Ensuring Accurate Valuation of Services Under the Physician Fee Schedule – Increases payment accuracy by improving the valuation of services under the physician fee schedule through the voluntary collection of information from professionals and other sources.  Establishes an annual target for the reduction of misvalued services in each of 2017-2020.  If the target (0.5% of the estimated amount of fee schedule expenditures) is met, the amount is redistributed to other services within the physician fee schedule.  If the target is not met, fee schedule payments for the year are reduced by the difference between the target and the amount of misvalued services identified in a given year.

Advanced Diagnostic Imaging Quality Incentives and Appropriate Use Criteria – Requires the Secretary to establish a program that promotes the use of appropriate use criteria (AUC) for advanced diagnostic imaging.  By April 1, 2016, the Secretary will publish a list of qualified clinical decision support (CDS) mechanisms.  Beginning January 1, 2017, payment will only be made to the furnishing professional for an applicable advanced diagnostic imaging service if the claim for such service includes certain representations regarding CDS consultation. 

Reduces payments (5% in 2016 and 15% thereafter) for specific hospital outpatient or physician office CT services that are furnished using equipment that does not meet dose optimization and management standards.

Medicare Dependent Hospitals – Extends through March 31, 2015, the special payments for rural hospitals (with no more than 100 beds) that serve a high percentage of Medicare beneficiaries.

Low-Volume Hospital Adjustment – Extends through March 31, 2015,  the current distance and volume requirements for low-volume hospitals to receive add-on payments based on the number of Medicare discharges. 

Extension of Therapy Cap Exceptions Process – Extends the therapy cap exceptions process that allows patients to exceed annual per-patient therapy expenditures based on medical necessity through March 31, 2015.

Medicare Ambulance Add-On Payments – Extends the add-on payment for ground ambulance services, including those in “super rural” areas, until April 1, 2015.

Skilled Nursing Facility (SNF) Value-Based Purchasing – Implements a new skilled nursing facility value-based purchasing program to begin in fiscal year 2019.  Facilities will face a 2% withhold of SNF payments.  SNFs will receive VBP incentive payments based on the higher of their performance or improvement on an SNF readmission measure. 

Improving Policies for Clinical Diagnostic Laboratory Tests – Bases Medicare clinical laboratory payments on private sector payment rates starting in 2017.

Medicaid DSH – Medicaid Disproportionate Share Hospital (DSH) payments provide additional funding to hospitals that serve a disproportionate number of low-income patients.  Currently, reductions in state DSH allotments are scheduled to begin in fiscal year 2016.  This policy would delay Medicaid DSH cuts until fiscal year 2017 and add another year of DSH cuts in 2024.  To offset the cost of the one-year delay, additional reductions are made in the out year allotments.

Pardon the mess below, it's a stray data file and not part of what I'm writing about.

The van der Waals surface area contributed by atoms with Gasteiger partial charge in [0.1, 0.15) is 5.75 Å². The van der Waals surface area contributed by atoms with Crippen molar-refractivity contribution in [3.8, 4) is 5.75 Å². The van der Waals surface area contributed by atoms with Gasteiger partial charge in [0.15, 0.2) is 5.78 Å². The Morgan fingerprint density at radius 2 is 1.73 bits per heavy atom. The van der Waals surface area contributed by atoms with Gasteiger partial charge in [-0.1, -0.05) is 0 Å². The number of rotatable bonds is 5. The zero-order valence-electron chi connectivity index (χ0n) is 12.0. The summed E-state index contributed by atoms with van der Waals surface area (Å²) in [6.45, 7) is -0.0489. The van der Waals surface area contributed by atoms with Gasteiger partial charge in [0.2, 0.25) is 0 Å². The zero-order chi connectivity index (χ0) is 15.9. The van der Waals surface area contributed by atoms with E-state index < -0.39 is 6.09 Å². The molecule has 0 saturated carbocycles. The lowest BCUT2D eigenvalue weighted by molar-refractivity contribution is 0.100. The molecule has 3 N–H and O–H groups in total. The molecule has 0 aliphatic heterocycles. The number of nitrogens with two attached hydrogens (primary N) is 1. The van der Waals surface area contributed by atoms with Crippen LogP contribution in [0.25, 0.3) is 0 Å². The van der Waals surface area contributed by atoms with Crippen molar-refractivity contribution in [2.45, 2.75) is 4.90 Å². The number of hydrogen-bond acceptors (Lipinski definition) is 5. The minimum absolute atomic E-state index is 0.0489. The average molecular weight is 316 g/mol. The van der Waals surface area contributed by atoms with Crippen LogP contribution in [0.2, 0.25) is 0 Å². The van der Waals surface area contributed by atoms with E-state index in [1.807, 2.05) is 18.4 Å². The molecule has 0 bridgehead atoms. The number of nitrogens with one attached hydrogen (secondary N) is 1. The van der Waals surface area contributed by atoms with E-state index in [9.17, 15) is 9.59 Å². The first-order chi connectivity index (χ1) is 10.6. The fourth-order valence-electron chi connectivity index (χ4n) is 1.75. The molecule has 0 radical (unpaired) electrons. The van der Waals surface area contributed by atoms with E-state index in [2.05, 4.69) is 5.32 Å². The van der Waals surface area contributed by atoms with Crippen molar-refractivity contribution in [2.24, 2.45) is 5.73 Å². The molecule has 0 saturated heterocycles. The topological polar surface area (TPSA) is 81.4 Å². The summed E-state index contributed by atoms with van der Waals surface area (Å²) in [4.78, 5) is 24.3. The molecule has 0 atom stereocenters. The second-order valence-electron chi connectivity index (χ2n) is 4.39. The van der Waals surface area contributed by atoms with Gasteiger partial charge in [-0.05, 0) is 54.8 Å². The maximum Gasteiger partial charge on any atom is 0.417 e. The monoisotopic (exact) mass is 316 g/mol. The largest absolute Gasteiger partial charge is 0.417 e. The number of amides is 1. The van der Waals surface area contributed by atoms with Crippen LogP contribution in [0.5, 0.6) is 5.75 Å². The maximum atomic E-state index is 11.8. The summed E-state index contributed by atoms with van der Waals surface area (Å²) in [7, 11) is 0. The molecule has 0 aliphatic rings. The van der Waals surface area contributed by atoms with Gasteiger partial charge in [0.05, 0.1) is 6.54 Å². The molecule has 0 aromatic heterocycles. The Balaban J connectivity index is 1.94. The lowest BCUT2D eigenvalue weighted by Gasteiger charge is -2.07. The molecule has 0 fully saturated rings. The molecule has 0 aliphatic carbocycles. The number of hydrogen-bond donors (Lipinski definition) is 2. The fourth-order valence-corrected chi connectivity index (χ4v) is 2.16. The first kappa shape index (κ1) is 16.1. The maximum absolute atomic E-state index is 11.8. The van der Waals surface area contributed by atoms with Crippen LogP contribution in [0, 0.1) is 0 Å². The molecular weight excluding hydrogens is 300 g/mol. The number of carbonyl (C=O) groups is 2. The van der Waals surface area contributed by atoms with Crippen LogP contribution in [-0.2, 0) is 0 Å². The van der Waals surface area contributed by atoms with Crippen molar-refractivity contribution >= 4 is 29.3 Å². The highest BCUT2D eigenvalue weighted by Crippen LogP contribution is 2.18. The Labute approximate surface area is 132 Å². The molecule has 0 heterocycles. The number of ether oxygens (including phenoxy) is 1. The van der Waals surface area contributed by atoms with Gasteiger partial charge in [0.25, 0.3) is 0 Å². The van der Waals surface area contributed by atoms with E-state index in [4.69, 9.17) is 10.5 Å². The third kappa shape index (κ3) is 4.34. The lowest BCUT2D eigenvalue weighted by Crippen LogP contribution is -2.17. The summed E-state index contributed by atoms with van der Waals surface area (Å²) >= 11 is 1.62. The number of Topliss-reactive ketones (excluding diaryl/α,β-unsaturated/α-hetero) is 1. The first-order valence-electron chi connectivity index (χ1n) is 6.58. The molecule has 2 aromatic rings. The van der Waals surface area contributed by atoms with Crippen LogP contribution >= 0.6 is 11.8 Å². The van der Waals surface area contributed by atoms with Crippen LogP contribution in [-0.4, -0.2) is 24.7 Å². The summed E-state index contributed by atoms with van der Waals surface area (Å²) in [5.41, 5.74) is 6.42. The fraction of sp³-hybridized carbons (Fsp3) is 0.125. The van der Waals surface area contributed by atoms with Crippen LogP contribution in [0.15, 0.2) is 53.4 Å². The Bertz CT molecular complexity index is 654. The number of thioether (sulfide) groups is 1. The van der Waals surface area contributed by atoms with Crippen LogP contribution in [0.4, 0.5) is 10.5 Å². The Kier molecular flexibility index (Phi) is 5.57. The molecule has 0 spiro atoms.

Realignment of the Medicare Sequester for Fiscal Year 2024 – Changes the timing of the 2024 Medicare sequester so that there will be a 4.0% sequester for the first six months and a 0.0% sequester for the second six months, instead of a 2.0% sequester for the full twelve-month period.  While the overall amount of the 2024 sequester remains basically unchanged, this provision allows more of the sequestered amounts to be counted as savings in the ten-year budget window used for scoring the fiscal effects of this Act.

Elimination of Limitation of Deductibles for Employer-Sponsored Health Plans – Repeals sections of the Affordable Care Act which place limits on deductibles in employer-sponsored health plans in the small group market, subject to the law’s actuarial value requirements.  These limits on deductibles are not in effect for the 2014 and 2015 plan years.

Demonstration Programs to Improve Community Mental Health Services – Creates a new type of mental health provider called a “certified community behavioral health clinic,” which is intended to coordinate care across settings and providers to ensure seamless transitions for patients across the provision of acute, chronic, and behavioral health services.  Allows eight states to take part in a two-year demonstration program to receive enhanced Medicaid matching funds for mental health services provided by such clinics.

Medicare Advantage Special Needs Plans – Medicare Advantage special needs plans may limit enrollment to certain populations, such as dual eligibles.  This provision extends authority for these plans through 2016.

Extension of Qualifying Individual (QI) Program – Extends through March 31, 2015, the QI Program that assists Medicare beneficiaries with incomes between 120% and 135% of the federal poverty level (FPL) by covering the cost of their Medicare Part B premiums. 

Temporary Extension of Transitional Medical Assistance (TMA) – Extends through March 31, 2015, the program that provides Medicaid insurance coverage for families transitioning from welfare to work.